The Green Door Store, Brighton – 5th November 2013

"I'd just like to say that we are not fireworks. Or Savages." Money vocalist Jamie Lee decides to have an inpromptu conversation with the forty punters in the Green Door Store before his band takes to the stage, and he half hits the nail on the head. The lightness of numbers is probably not due to the local indie kids celebrating the demise of a certain Mr Fawkes, but more down to the fact that the Mercury-nominated Savages are playing their biggest Brighton gig to date, selling out the largest of the city's medium-sized venues on the seafront at the Concorde II. You can't blame anyone for wanting to see the band who played a large part in starting the recent glorious revival, but we could not miss the opportunity to capture one of its more intriguing offspring. And catch up with Savages the following week in London. Further discussion between Lee and the audience reveals that pretty much everybody there has had a similar idea with the singer enquiring, "Does anyone have any more encouraging news for us?" Left disappointed, he is urged to get things moving and steps on to the stage to sing unaccompanied, demonstrating not only his simply glorious voice, but nerves of iron as he fails to miss a note.

Finally joined by his bandmates, Money begin with the stunning 'So Long (God Is Dead)', the opening track of their truly excellent debut album, The Shadow Of Heaven, Lee immediately embracing his soaring falsetto and we wonder how long it has been since we had heard a new band offering something so breathtakingly uplifting and beautiful. With bassist Scott Beaman and drummer Billy Byron adding measured decoration, Money's music is built around Lee's sublime vocals and Charlie Cocksedge's transcendent guitar playing. It's an almost cleansing experience as the waves of delicately structured sound wash over you and leave you craving for more. The set is not a long one and not all of the album is attempted ('Goodnight London' is left well alone), but 'Bluebell Fields', 'Who's Going To Love You Now' and 'Hold Me Forever' are elegantly thrilling. It really is fine work, though whether Lee is happy is a different matter. He touches on Savages more than once and punctuates the songs with sardonic laughter before leaping off the stage at the set's conclusion and heading for the door.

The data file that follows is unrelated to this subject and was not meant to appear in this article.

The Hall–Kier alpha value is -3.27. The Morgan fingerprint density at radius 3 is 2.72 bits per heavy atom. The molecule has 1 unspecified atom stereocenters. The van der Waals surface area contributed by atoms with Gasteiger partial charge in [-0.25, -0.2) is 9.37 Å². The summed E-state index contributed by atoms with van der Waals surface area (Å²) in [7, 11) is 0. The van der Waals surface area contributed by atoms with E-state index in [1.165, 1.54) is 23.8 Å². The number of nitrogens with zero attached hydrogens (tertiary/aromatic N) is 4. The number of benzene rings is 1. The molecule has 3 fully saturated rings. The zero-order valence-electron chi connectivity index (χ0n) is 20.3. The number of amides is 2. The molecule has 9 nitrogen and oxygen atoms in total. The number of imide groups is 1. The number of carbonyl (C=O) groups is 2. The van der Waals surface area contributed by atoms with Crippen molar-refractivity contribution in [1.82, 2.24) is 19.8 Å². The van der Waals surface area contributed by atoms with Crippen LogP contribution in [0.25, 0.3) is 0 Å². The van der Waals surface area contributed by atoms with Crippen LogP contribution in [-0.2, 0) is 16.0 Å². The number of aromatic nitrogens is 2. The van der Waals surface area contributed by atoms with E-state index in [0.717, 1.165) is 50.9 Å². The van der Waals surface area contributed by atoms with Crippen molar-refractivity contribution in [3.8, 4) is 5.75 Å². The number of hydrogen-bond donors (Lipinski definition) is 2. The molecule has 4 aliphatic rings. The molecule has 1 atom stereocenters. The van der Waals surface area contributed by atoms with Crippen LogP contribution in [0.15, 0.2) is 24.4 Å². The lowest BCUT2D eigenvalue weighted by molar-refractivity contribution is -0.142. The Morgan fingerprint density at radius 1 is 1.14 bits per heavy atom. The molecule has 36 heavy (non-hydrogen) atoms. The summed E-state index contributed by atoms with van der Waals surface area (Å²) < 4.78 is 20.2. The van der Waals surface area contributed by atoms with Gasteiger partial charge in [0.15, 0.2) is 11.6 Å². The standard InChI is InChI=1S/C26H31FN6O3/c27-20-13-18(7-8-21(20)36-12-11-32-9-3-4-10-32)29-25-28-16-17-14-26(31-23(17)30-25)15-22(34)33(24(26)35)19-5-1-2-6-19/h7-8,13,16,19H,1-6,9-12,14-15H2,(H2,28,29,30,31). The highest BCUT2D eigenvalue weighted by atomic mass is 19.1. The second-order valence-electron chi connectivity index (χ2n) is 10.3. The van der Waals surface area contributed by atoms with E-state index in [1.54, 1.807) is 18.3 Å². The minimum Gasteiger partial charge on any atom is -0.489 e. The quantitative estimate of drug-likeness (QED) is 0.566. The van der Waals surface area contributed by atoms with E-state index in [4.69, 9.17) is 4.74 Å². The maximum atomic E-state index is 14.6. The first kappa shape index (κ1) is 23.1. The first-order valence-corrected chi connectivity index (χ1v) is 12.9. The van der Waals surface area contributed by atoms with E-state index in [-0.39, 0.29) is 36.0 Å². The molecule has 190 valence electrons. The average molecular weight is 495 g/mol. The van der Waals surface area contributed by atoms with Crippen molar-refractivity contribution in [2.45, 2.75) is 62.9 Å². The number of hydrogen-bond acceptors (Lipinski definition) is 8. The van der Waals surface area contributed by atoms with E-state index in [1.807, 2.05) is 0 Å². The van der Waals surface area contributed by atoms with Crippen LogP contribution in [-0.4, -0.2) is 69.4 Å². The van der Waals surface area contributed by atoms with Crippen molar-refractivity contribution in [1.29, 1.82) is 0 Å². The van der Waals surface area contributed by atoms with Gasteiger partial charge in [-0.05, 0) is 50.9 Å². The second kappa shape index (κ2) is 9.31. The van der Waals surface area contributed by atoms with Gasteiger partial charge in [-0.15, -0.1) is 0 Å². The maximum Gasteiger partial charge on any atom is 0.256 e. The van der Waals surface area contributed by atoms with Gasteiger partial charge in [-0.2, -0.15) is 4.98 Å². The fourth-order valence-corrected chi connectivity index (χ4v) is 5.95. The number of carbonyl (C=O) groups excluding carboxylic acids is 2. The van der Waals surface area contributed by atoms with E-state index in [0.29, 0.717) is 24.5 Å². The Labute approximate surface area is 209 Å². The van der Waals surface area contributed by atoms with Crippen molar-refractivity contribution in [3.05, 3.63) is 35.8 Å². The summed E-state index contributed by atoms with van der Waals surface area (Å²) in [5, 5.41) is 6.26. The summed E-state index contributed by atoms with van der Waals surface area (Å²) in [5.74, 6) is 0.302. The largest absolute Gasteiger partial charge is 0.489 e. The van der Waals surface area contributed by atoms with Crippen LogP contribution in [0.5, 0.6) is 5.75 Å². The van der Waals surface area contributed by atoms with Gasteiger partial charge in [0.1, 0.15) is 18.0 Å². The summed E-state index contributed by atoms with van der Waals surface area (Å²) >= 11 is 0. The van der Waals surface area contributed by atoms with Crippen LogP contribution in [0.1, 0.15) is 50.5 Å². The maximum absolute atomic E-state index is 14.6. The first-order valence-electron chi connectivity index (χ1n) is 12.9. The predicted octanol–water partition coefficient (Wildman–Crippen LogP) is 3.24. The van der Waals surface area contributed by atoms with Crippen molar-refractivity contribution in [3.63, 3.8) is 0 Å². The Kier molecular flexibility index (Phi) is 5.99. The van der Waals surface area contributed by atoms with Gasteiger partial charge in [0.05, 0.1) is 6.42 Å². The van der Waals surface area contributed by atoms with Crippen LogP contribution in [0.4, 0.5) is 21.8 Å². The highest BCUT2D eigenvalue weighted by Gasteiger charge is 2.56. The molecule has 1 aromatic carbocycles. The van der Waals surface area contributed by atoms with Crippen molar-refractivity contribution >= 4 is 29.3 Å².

The rest of the band seem pleased with the night's efforts as they make their way to the merchandise stall for a chat with the punters and well they should be. Money are not an ordinary band making ordinary music; they are something quite extraordinary and if the world does not fall at their feet, we can only assume it is broken beyond repair. There are no doubts in our minds that we have made the correct choice tonight, so if Money turn up in your neighbourhood don't miss out for love nor .... well, you know what we mean.


Words Adam, Photos Gary

Charlie Cocksedge

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